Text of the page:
Elaine Green Looks Back to Discover an Inspiration for Giving
Some of Elaine Harris Green’s earliest memories are her experiences at the Cleveland Museum of Art.
Elaine shared with us her father’s silent home video from 1937, and to watch it is to be transported back in time. The family steps out of their car onto the marble walkway of the museum’s south terrace. Elaine and her sister Judy are giddy with excitement and run around Rodin’s The Thinker, then fully intact. “My sister and I were playing on the front steps at the south entrance,” she recalls. “It was very cold, but we were so excited to be at the museum.”
That day was one of so many days she and her family spent at the museum. “When I watch this video, I am reminded of how important the museum was to me and my family throughout our lives. It’s why I decided to make a gift,” she says. “The best part was that giving to the museum was so simple. I met with Diane [the museum’s director of development] and she walked me through the process step by step.
“I was always surrounded by art and artists,” Elaine continues. “It was an important part of my upbringing. My father was a chemical engineer and athlete and always interested in modern art and woodworking.” Indeed, Elaine’s mother and father were members of the Kokoon Club, an avant-garde Cleveland-area artists group that organized workshops, salons, and clandestine masquerade parties.
“My parents enrolled in a sculpture course at the museum when I was a child,” she remembers. “The instructor encouraged them to bring me to one of the classes, and so I was part of the lesson that evening.” Later, Elaine enrolled in several classes as well.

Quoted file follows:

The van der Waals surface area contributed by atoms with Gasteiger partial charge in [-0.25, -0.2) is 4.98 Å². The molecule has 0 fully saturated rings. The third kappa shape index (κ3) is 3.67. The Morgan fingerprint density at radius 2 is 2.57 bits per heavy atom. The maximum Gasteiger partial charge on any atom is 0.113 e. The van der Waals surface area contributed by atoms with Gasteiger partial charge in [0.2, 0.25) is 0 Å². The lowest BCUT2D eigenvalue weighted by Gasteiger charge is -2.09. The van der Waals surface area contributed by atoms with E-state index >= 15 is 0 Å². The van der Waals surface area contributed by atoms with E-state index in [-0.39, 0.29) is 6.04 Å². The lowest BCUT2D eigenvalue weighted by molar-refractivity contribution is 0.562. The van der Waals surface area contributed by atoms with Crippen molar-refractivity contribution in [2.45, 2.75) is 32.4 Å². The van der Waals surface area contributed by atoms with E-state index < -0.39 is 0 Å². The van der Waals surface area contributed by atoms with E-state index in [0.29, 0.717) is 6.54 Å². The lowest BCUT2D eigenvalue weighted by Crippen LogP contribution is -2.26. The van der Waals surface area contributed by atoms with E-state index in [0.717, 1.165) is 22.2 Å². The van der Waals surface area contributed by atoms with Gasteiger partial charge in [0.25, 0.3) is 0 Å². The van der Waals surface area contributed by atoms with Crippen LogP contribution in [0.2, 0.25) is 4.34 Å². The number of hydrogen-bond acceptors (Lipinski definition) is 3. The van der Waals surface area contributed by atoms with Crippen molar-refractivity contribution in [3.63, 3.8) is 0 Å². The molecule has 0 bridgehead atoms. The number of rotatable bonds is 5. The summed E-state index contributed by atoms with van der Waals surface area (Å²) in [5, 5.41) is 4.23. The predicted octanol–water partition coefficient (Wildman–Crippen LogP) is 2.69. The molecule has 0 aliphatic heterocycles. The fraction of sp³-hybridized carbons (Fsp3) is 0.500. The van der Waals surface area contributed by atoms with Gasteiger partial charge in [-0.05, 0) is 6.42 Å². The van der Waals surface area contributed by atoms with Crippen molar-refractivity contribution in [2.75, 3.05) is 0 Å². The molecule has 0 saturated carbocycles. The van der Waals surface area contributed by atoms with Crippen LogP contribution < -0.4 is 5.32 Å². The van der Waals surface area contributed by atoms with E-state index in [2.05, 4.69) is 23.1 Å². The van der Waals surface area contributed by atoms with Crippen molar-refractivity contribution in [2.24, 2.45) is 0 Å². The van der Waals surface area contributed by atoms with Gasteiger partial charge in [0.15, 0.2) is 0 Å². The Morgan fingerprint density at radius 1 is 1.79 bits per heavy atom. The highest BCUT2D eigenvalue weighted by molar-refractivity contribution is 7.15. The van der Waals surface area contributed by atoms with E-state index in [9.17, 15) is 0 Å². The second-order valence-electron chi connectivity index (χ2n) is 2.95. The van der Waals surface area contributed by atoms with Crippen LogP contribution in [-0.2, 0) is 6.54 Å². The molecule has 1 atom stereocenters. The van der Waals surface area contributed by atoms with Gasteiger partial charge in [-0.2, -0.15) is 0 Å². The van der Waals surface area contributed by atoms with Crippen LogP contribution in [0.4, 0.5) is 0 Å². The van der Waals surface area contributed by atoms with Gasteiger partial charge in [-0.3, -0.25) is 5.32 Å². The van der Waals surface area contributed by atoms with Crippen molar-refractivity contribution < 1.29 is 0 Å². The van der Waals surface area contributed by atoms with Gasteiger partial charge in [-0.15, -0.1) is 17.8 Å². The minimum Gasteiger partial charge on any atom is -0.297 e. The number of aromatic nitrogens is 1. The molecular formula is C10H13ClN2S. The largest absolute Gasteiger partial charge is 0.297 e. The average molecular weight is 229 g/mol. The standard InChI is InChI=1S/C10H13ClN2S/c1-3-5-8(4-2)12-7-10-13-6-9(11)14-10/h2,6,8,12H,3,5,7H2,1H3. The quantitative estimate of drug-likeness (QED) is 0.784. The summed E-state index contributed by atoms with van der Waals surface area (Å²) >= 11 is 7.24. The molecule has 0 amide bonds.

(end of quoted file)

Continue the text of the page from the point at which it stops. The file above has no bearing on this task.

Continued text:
As an adult Elaine became an elementary school teacher and frequently incorporated art history into her lesson plans. “I brought my students to the Cleveland Museum of Art each year,” she says.
Elaine has continued to create art and immerse herself in Cleveland’s art community. She maintained her own artistic practice while she was working and throughout her retirement. For fifteen years she had a studio at the Shore Cultural Centre, where she developed wildly colorful abstract paintings. Her first show was at the Shaker Heights Library.
“I’ve donated many of my pieces to local charities,” she says. “Giving back has always been important to my family. It’s why I decided to include the museum in my estate plan. I want our museum to endure for centuries to come!”
Elaine is a graduate of Case Western Reserve University. She began her master’s degree at Teachers College at Columbia University and completed it at Case Western Reserve University.
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